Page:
What is Peripheral Artery Disease (PAD)?
Peripheral artery disease (PAD) is caused by a blockage, narrowing or hardening of the arteries in the legs. This may be commonly referred to as atherosclerosis. Your arteries deliver blood, rich in oxygen and other nutrients, from your heart to your head, organs and limbs (arms and legs). Plaque is also found in the blood, made up of fat, cholesterol, calcium, fibrous tissue and other substances. Over time, plaque can build up in the arteries and cause a blockage, leading to atherosclerosis, which is more commonly known as a “hardening of the arteries”. Clogged arteries significantly reduce the amount of blood that can flow through them. The reduction in oxygen-rich blood to the organs, head and extremities can lead to a number of potentially serious conditions. Patients with peripheral artery disease are at greater risk for limb loss, as well as heart attack and stroke.
According to a statistic from the CDC in 2013, approximately 8 million people in the United States have PAD, including 12-20% of individuals older than age 60.
Symptoms of Peripheral Arterial Disease (PAD)
- Pain and/or dull aching in the legs
- Cramping in the legs, thighs, or hips
- Difficulty with walking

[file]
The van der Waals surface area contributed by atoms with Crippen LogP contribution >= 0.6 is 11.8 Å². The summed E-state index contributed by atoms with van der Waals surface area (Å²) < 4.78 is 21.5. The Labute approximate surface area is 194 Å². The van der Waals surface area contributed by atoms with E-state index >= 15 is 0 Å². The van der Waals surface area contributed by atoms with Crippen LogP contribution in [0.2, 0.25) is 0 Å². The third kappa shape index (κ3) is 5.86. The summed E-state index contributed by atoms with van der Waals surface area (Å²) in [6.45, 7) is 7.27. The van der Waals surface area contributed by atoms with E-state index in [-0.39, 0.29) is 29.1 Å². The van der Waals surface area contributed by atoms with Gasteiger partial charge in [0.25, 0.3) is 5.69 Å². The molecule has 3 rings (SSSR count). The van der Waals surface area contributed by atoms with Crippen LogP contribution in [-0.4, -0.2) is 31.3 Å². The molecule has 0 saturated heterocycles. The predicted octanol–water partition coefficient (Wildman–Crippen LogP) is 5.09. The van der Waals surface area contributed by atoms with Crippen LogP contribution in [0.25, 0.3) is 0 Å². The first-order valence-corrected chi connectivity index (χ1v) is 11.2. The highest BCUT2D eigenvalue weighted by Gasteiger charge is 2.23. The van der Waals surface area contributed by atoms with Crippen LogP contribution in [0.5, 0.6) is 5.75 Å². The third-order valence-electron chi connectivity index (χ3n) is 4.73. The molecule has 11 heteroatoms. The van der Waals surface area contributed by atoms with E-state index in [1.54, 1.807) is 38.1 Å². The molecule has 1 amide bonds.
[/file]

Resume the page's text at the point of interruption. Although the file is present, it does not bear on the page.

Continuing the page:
- Pain while resting your legs or feet
- Non-healing sores on the legs or feet
- A sensation of coldness in the limbs
- Hair loss or discoloration on the legs or feet
- Erectile dysfunction in men
If you have persistent leg pain that ceases when activity ends and you are resting, this is called intermittent claudication and can be an indication of PAD. Sometimes, people with PAD experience it as body-wide aching or a throbbing sensation in the limbs, but they fail to seek medical attention because the pain subsides when they are sitting or sleeping.
Treatment for PAD Can Be Life Saving
Peripheral artery disease is often called a "silent disease", because many patients don't experience any symptoms. If you notice any of these signs, or have any of the risk factors for PAD, it is important to seek a specialist for diagnosis. Individuals with PAD are 6X more likely to die of heart attack or stroke compared to those without the disease.
What If I Don't Get Treatment?
The severity of peripheral artery disease depends greatly on a number of factors including certain risk factors such as smoking, diabetes and age. As PAD progresses, circulation can become so poor that leg/foot pain persists even during periods of rest. In the most advanced stages of PAD, patients can experience Critical Limb Ischemia (CLI). This is when a severe blockage in the arteries to the legs and feet occurs, depriving the limbs of oxygen rich blood. When left untreated, this condition may progress to the only option being amputation.